Haydock Catholic Bible Commentary
David. St. Peter attributes it to him, and gives us the key to this psalm, by applying (ver. 8.) to the traitor Judas, Acts i. 16, 20. (Berthier, T. vii.) --- Our Saviour seems to allude to it, when he styles Judas, the son of perdition, John xvii. 8. It may also have a reference to Doeg, or Achitophel, who were his forerunners. Ven. Bede thinks it was composed by the Machabees, against apostates. The Church used it in the deposition of bishops, and against usurpers of ecclesiastical goods: (Grotius) and, in times of ignorance, some thought hereby to discover thieves. The style is very vehement, (Calmet) containing the sentence pronounced by the sovereign judge against the reprobate. (Haydock)
Praise. Hebrew, "God of my praise," (Calmet) --- whom I always adore, under every dispensation of Providence. (Haydock) --- Yet the original may agree with the Vulgate, and Christ desires to be glorified, (John xii. 23., and xvii. 5.; Berthier) and styles his passion, his praise. (Theodoret) --- David appeals to God's judgment. (Calmet) --- Man. The Pharisees, &c., endeavoured to entangle Christ, Matthew xxii. (Worthington)
Cause. Or provocation. (Haydock) --- So Catiline gratuito potius malus quam crudelis erat. (Sallust.) --- The sanctity of Jesus Christ could not be overwhelmed, or hidden, (Haydock) even with the torrent of abuse thrown upon him.
Detracted. Hebrew and Septuagint, "calumniated," as [in] ver. 20., and 29. (Calmet) --- Prayer. Jesus Christ prayed for his enemies, (Luke xxiii. 34.; Flaminius) and did many good works for the benefit of all, John x. 32., and Acts x. 38. David had also signalized himself in the defence of his country, and yet was banished. He shews that he was animated with the perfect spirit of the gospel, though the law permitted retaliation, Exodus xxi. 24. (Calmet)
Set thou the sinner over him, &c. Give to the devil, that arch-sinner, power over him: let him enter into him, and possess him. The imprecations contained in the thirty verses of this psalm, are opposed to the thirty pieces of silver for which Judas betrayed our Lord: and are to be taken as prophetic denunciations of the evils that should befall the traitor, and his accomplices, the Jews; and not properly as curses. (Challoner) --- The devil entered into Judas, (John xiii. 2.; Calmet) who hung himself in despair. (Worthington) --- The Jews were abandoned over to cruel masters, as Doeg and Achitophel presently perished, Psalm li. 5. It was customary at trials, for a satan, or "adversary," to be stationed at the right hand of the accused, Zacharias iii. 1. (Calmet)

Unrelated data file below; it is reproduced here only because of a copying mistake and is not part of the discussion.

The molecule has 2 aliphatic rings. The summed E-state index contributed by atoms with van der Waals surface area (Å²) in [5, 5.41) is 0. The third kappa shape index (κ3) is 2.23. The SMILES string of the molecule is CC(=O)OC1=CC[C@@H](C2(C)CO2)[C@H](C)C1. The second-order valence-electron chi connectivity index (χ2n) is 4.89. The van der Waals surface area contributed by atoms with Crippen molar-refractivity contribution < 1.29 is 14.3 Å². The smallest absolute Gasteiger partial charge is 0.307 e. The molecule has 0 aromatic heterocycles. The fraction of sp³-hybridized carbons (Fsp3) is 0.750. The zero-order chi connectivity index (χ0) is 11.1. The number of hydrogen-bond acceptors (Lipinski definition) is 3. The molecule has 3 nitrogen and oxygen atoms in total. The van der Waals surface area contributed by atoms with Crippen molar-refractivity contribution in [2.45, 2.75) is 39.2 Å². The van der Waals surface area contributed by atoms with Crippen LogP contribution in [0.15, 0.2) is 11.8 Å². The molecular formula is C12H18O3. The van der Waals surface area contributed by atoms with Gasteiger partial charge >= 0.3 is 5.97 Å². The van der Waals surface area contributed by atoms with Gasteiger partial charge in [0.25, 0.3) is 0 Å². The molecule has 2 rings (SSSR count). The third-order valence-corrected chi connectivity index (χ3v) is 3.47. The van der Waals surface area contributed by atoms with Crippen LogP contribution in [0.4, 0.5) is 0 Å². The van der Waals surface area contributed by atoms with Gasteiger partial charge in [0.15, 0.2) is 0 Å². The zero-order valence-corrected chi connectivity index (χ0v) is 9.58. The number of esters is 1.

Prayer. Or may his supplication to judges for pardon irritate them, (Calmet) and let it not move God to mercy any more than a sin. (Menochius) --- God rejects such prayers as are destitute of the proper conditions, as he did those of Antiochus, (St. Augustine; Calmet) and they are a fresh sin. (Berthier) --- Yet the prayer of a sinner is not so, when he acts sincerely. (Haydock)
PSALM CVIII. (DEUS LAUDEM MEAM.)
David, in the person of Christ, prayeth against his persecutors; more especially the traitor Judas; foretelling and approving his just punishment for his obstinacy in sin and final impenitence.
Bishopric. Greek: Episkopen, "inspection or pre-eminence" of any kind. Judas lost his spiritual office, and the Jews all dominion in a very short time. St. Peter quotes this passage, [Acts i. 20.] and only the Socinians will assert that he does not adhere to the literal sense. (Berthier) --- The apostleship (Worthington) was given to St. Matthias. (Calmet) --- The priesthood of Aaron was forced to give place to that of Melchisedech. (Menochius)
Wisdom. Judas was married, (St. Augustine) and stole for his family; (Lyranus) though as the Scripture is silent, St. Chrysostom believes the contrary. (Menochius) --- The synagogue being rejected, the Jews are in a manner orphans. (Calmet) --- The posterity of persecutors prosper not long. (Worthington) --- All sorts of imprecations are used that some may fall upon the guilty. (Genebrard) (Menochius)
Out. Hebrew, "seek." St. Jerome, "be sought after," which implies that the are rejected. (Houbigant) --- The being reduced to beg, is terrible to one who has been brought up in a better manner. --- Dwellings. Septuagint (Menochius) and St. Jerome, "ruins." The Jews were forbidden to weep over the ruins of Jerusalem, and are become vagabonds. (Calmet)
Usurer. The Romans forced the miserable Jews to pay taxes, and Domitian banished them from Rome, to live in a wood, where their furniture was only a basket and some hay, and their wives came to beg.Cophino fænoque relicto
Arcanam Judæa tremens mendicat in aurem. (Juvenal, Sat. xi. 540.) (Calmet)
--- At the last siege, some of their bodies were ripped open, to discover the gold which they might have swallowed. (Josephus, Jewish Wars vi. 15.) See Deuteronomy xxiv. 10. (Menochius)
In one. Hebrew, "another." Let none remember them. The ruin of Jerusalem took place within forty years time. (Calmet) --- Arch-heretics are not long followed; their disciples make fresh discoveries. (Worthington)